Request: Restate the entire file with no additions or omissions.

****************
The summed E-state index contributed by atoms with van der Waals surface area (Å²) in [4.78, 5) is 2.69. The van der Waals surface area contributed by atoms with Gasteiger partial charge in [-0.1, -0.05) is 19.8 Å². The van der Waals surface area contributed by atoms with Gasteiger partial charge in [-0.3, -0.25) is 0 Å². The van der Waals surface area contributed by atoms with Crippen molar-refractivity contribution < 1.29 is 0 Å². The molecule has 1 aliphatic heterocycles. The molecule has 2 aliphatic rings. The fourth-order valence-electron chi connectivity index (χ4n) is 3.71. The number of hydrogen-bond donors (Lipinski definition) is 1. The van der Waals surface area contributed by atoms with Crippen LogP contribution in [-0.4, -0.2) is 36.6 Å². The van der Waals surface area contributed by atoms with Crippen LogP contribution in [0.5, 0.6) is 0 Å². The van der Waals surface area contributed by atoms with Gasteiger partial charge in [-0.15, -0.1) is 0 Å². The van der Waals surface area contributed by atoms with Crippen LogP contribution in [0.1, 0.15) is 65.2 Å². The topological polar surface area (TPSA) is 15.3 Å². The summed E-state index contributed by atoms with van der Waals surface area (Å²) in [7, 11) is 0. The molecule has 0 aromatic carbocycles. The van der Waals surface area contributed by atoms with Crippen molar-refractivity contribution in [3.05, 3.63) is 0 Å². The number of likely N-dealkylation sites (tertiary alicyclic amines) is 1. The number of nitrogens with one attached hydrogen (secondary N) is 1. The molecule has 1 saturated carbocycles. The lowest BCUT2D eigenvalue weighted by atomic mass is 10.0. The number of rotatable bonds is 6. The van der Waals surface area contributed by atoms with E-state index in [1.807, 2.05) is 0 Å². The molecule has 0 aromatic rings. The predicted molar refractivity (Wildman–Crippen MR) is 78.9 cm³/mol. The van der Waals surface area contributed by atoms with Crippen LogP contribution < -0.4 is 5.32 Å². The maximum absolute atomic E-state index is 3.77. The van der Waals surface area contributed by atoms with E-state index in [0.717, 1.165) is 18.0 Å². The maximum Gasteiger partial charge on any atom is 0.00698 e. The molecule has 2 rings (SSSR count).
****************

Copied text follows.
The summed E-state index contributed by atoms with van der Waals surface area (Å²) in [4.78, 5) is 2.69. The van der Waals surface area contributed by atoms with Gasteiger partial charge in [-0.1, -0.05) is 19.8 Å². The van der Waals surface area contributed by atoms with Gasteiger partial charge in [-0.3, -0.25) is 0 Å². The van der Waals surface area contributed by atoms with Crippen molar-refractivity contribution < 1.29 is 0 Å². The molecule has 1 aliphatic heterocycles. The molecule has 2 aliphatic rings. The fourth-order valence-electron chi connectivity index (χ4n) is 3.71. The number of hydrogen-bond donors (Lipinski definition) is 1. The van der Waals surface area contributed by atoms with Crippen LogP contribution in [-0.4, -0.2) is 36.6 Å². The van der Waals surface area contributed by atoms with Crippen LogP contribution in [0.5, 0.6) is 0 Å². The van der Waals surface area contributed by atoms with Gasteiger partial charge in [-0.15, -0.1) is 0 Å². The van der Waals surface area contributed by atoms with Crippen LogP contribution in [0.1, 0.15) is 65.2 Å². The topological polar surface area (TPSA) is 15.3 Å². The summed E-state index contributed by atoms with van der Waals surface area (Å²) in [7, 11) is 0. The molecule has 0 aromatic carbocycles. The van der Waals surface area contributed by atoms with Crippen molar-refractivity contribution in [3.05, 3.63) is 0 Å². The number of likely N-dealkylation sites (tertiary alicyclic amines) is 1. The number of nitrogens with one attached hydrogen (secondary N) is 1. The molecule has 1 saturated carbocycles. The lowest BCUT2D eigenvalue weighted by atomic mass is 10.0. The number of rotatable bonds is 6. The van der Waals surface area contributed by atoms with E-state index in [1.807, 2.05) is 0 Å². The molecule has 0 aromatic rings. The predicted molar refractivity (Wildman–Crippen MR) is 78.9 cm³/mol. The van der Waals surface area contributed by atoms with Crippen LogP contribution < -0.4 is 5.32 Å². The maximum absolute atomic E-state index is 3.77. The van der Waals surface area contributed by atoms with E-state index in [0.717, 1.165) is 18.0 Å². The maximum Gasteiger partial charge on any atom is 0.00698 e. The molecule has 2 rings (SSSR count).